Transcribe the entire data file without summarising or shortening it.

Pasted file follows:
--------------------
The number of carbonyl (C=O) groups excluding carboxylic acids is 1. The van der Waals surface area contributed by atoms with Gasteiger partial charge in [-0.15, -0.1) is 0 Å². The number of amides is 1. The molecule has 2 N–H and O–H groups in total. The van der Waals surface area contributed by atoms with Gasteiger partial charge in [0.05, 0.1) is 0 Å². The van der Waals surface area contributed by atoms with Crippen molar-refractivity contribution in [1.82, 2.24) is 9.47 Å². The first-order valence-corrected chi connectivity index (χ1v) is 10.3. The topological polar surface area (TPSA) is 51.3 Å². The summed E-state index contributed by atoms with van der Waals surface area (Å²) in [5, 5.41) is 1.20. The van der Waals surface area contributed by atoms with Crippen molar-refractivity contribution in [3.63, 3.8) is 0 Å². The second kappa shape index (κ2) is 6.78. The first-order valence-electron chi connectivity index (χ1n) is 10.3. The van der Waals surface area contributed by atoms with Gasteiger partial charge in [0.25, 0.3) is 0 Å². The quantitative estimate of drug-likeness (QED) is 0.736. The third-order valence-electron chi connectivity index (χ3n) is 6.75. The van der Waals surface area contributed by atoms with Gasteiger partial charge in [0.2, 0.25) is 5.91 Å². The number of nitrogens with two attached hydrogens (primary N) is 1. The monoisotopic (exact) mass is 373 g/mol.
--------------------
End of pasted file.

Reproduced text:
The number of carbonyl (C=O) groups excluding carboxylic acids is 1. The van der Waals surface area contributed by atoms with Gasteiger partial charge in [-0.15, -0.1) is 0 Å². The number of amides is 1. The molecule has 2 N–H and O–H groups in total. The van der Waals surface area contributed by atoms with Gasteiger partial charge in [0.05, 0.1) is 0 Å². The van der Waals surface area contributed by atoms with Crippen molar-refractivity contribution in [1.82, 2.24) is 9.47 Å². The first-order valence-corrected chi connectivity index (χ1v) is 10.3. The topological polar surface area (TPSA) is 51.3 Å². The summed E-state index contributed by atoms with van der Waals surface area (Å²) in [5, 5.41) is 1.20. The van der Waals surface area contributed by atoms with Crippen molar-refractivity contribution in [3.63, 3.8) is 0 Å². The second kappa shape index (κ2) is 6.78. The first-order valence-electron chi connectivity index (χ1n) is 10.3. The van der Waals surface area contributed by atoms with Gasteiger partial charge in [0.25, 0.3) is 0 Å². The quantitative estimate of drug-likeness (QED) is 0.736. The third-order valence-electron chi connectivity index (χ3n) is 6.75. The van der Waals surface area contributed by atoms with Gasteiger partial charge in [0.2, 0.25) is 5.91 Å². The number of nitrogens with two attached hydrogens (primary N) is 1. The monoisotopic (exact) mass is 373 g/mol.